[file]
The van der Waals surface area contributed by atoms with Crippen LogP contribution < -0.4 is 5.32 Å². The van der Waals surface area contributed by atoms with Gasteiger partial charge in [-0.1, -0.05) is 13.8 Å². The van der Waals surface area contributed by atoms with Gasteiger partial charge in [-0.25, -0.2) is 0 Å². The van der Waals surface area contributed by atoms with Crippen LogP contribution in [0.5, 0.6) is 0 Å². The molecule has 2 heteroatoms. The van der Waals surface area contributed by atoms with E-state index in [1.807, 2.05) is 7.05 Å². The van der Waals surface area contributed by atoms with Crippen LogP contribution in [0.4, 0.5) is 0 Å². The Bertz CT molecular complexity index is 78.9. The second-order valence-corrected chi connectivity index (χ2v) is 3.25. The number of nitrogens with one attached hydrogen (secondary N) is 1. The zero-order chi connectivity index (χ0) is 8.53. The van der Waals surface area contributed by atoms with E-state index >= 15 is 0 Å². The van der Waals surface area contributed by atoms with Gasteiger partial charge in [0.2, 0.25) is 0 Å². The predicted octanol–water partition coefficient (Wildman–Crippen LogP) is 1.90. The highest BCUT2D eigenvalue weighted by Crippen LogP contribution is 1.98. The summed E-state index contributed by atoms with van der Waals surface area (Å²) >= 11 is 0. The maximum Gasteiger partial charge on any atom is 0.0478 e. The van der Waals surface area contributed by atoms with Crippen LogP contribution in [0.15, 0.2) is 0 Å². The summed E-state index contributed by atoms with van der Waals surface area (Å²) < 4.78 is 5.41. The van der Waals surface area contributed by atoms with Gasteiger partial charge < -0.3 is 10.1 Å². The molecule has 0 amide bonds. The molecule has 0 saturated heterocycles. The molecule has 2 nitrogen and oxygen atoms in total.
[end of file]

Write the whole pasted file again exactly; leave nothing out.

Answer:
The van der Waals surface area contributed by atoms with Crippen LogP contribution < -0.4 is 5.32 Å². The van der Waals surface area contributed by atoms with Gasteiger partial charge in [-0.1, -0.05) is 13.8 Å². The van der Waals surface area contributed by atoms with Gasteiger partial charge in [-0.25, -0.2) is 0 Å². The van der Waals surface area contributed by atoms with Crippen LogP contribution in [0.5, 0.6) is 0 Å². The molecule has 2 heteroatoms. The van der Waals surface area contributed by atoms with E-state index in [1.807, 2.05) is 7.05 Å². The van der Waals surface area contributed by atoms with Crippen LogP contribution in [0.4, 0.5) is 0 Å². The Bertz CT molecular complexity index is 78.9. The second-order valence-corrected chi connectivity index (χ2v) is 3.25. The number of nitrogens with one attached hydrogen (secondary N) is 1. The zero-order chi connectivity index (χ0) is 8.53. The van der Waals surface area contributed by atoms with E-state index >= 15 is 0 Å². The van der Waals surface area contributed by atoms with Gasteiger partial charge in [0.2, 0.25) is 0 Å². The predicted octanol–water partition coefficient (Wildman–Crippen LogP) is 1.90. The highest BCUT2D eigenvalue weighted by Crippen LogP contribution is 1.98. The summed E-state index contributed by atoms with van der Waals surface area (Å²) >= 11 is 0. The maximum Gasteiger partial charge on any atom is 0.0478 e. The van der Waals surface area contributed by atoms with Crippen LogP contribution in [0.15, 0.2) is 0 Å². The summed E-state index contributed by atoms with van der Waals surface area (Å²) < 4.78 is 5.41. The van der Waals surface area contributed by atoms with Gasteiger partial charge < -0.3 is 10.1 Å². The molecule has 0 amide bonds. The molecule has 0 saturated heterocycles. The molecule has 2 nitrogen and oxygen atoms in total.